Jahan mein ahl-e-iman surat-e-khurshid jite hain/Idhar doobe udhar nikle, udhar doobe idhar nikleThe people of faith and courage live in the world like the sun/If they go down on one side, they rise up on the other side.
My good photographer friend Gajanan Dudhalkar has shared a photograph of The Asian Age’s editorial team taken at the newspaper’s Mumbai office then at Simon House, Sayani Road in Prabhadevi. The pic must have been shot sometime in 1997-1998.
Look at the B&W photograph carefully. At the far left is a tall, scrawny, bespectacled, buck-toothed boy standing near a PC. It is I. My kids are horrified that I looked so… well, they don’t use the word horrible or ugly out of respect but agree I appeared famished.
If a photograph is worth a thousand words, I must tell a tale bottled up inside me. The story seems to have found an utterance after Gajanan jogged memory with this rare picture from my life’s journey.
Having failed to find a foothold as a scriptwriter in the tempestuous Tinseltown, I enrolled for a Diploma in Journalism course at K C College, Church Gate in 1997-1998. A few months at the college, our teacher and veteran journalist Gangadhar Sir told me one evening:”Now is the time you should join a newspaper. You will learn more on the job than in my classroom.”
By saying this, the teacher who was also a senior columnist ignited a dormant desire in me to become a journalist. I soon realised how I had taken a wrong route when I tried to become a Salim-Javed at a time when major actors self-produced their films and Bollywood had got divided into camps. I spent two years there without getting any headway and it became clear I would die a struggler chasing as I was a chimerical goal. I don’t regret at not succeeding in the world of cinema.
Gangadhar Sir’s words still ringing in head, I headed to the College Principal G T Balani’s office with a request: a letter to Mr Aakar Patel, the then Resident Editor of The Asian Age in Mumbai, saying that I wanted to intern at the paper. With the Principal’s letter in hand, I called Aakar Patel from a PCO (mobile phone was a few years away) and excitedly introduced myself, telling him why I wanted to meet him. “Come tomorrow,” he said and snapped.
I spent the night tossing and turning in my bed, thinking of the questions the RE might ask. I had already updated my CV with a clear mission statement that I wanted to work in print media. I boarded a Church Gate slow train at Mahim and got down at Prabhadevi, a 15-minute ride. Located at Sayani Road in the middle class Maharashtrian pocket Prabhadevi, Simon House housed many corporate offices, including the Asian Age on the ground floor. Shiv Sena’s mouthpiece Samna too was in the neighborhood.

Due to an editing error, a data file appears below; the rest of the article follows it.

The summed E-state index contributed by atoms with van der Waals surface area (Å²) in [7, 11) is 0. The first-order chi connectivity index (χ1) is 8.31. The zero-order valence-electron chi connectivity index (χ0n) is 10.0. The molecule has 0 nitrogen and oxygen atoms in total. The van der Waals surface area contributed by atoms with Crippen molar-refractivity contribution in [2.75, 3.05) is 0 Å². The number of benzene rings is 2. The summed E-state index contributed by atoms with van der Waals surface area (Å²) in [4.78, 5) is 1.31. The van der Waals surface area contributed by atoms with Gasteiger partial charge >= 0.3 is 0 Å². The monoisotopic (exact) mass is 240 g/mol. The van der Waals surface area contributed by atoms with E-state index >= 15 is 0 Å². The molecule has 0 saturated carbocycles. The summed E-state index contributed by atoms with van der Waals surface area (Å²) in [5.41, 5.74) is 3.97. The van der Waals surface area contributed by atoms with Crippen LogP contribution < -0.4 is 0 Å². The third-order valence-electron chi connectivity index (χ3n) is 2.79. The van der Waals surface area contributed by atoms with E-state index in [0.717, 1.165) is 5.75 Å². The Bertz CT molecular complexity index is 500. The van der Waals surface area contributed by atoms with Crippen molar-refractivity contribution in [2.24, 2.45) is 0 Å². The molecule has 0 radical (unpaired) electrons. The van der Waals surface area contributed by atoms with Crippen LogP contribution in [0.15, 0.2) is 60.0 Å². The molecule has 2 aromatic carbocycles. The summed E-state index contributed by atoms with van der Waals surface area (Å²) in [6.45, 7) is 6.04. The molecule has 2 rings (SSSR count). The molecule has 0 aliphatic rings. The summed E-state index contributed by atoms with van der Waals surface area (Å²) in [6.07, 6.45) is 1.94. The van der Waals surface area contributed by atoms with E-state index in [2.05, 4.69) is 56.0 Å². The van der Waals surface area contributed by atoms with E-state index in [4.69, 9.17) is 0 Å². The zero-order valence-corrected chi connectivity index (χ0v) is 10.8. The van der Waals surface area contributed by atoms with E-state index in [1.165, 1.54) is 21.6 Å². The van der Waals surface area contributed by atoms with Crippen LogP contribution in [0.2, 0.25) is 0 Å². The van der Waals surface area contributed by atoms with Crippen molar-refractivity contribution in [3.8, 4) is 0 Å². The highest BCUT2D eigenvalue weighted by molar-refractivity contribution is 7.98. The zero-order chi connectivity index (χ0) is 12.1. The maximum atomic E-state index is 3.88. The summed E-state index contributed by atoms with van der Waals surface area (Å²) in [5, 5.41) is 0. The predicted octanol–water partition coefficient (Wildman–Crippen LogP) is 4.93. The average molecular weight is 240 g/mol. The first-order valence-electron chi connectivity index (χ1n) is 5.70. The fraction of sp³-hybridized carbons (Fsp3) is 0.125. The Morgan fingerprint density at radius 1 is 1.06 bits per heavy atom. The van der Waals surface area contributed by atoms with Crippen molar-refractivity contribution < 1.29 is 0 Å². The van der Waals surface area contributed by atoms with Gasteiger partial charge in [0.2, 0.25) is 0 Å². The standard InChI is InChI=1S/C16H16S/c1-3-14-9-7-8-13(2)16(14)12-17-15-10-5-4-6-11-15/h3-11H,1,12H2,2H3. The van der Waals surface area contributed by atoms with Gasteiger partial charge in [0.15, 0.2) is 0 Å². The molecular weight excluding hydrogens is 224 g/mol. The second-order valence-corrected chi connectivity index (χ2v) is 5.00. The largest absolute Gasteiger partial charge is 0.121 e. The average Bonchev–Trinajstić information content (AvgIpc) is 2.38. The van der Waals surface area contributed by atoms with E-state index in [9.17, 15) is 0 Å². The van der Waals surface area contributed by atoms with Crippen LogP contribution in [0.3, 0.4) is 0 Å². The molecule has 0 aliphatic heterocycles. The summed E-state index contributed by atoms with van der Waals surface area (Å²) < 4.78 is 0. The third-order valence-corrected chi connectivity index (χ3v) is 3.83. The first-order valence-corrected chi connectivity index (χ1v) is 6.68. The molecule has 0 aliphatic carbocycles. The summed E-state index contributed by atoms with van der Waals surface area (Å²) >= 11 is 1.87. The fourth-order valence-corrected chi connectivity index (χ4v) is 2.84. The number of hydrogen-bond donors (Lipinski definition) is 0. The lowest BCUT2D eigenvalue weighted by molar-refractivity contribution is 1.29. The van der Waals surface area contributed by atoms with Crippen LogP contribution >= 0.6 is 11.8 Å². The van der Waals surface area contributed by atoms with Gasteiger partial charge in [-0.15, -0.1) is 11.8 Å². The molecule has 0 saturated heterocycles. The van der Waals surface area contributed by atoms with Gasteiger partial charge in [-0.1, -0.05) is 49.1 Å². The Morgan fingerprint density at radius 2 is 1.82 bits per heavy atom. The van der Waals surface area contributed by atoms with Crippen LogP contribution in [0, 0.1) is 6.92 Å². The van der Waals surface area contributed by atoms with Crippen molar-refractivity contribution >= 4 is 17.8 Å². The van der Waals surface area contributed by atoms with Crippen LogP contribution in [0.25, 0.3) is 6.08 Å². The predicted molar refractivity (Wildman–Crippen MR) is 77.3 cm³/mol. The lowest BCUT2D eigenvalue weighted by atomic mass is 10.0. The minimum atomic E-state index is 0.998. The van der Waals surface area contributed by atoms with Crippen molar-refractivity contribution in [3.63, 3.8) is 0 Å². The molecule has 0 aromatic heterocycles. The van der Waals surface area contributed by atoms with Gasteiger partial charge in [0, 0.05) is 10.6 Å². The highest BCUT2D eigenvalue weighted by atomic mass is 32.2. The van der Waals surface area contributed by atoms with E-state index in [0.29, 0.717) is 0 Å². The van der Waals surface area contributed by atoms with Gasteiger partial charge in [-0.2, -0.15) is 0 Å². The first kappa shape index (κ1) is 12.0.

The receptionist at the Asian Age office, a girl in mid-20s, tried to test my patience by telling me ‘the editor is not in office, he will take time to reach’ blah, blah. I said I had an appointment and I would not go away without meeting him. After 15 minutes, she spoke to the RE on intercom and informed him about this new visitor. He immediately called me in. At first look I thought I had been ushered into a wrong room. A tall young man casually clad in jeans and T-shirt, his jet black hair parted, Aakar appeared more like a college boy than Resident Editor of a newspaper with multiple editions, including one from London. He took a break from writing on the computer to talk to me. The paper’s founder–editor-in-chief M J Akbar had an eye to spot young talents and promote them to responsible positions if they showed promise. And Aakar, son of a Gujarati businessman, had bucked the trend and not become another businessman but an editor at a young age. That he emerged as a good writer and columnist explains the faith he had in his then untapped abilities.
He glanced through my CV which had clippings from my previous writings at a small magazine in Nizamuddin West, Delhi. “Ok. Join from tomorrow,” he said. I left his cabin feeling vindicated. I had struck not a pot of gold but a pan of possibilities. Opportunities to think and write. Writing has therapeutic properties. It gives you a catharsis. It helps you take world’s burden off your chest. It fuels your mind and fixes the gaps in thought process. It elevates the mood and rejuvenates the mind. I looked forward to unlimited opportunities to experience all that.
A few months at reporting where I covered almost everything worth covering except business and sports–from lecture of Samuel P Huntington of Clash of Civilisations fame to gay lecture by Humsafar founder and LGBT rights activist Ashok Row Kavi, I joined the paper’s feature team. One day it was derailment of a local train and disruptions of suburban train services while the other day I would be sent to witness and report a show on how to protect your hair organised by the wives of IPS officers at a club in Worli. I seldom said no to an assignment as each assignment enriched me in its own way.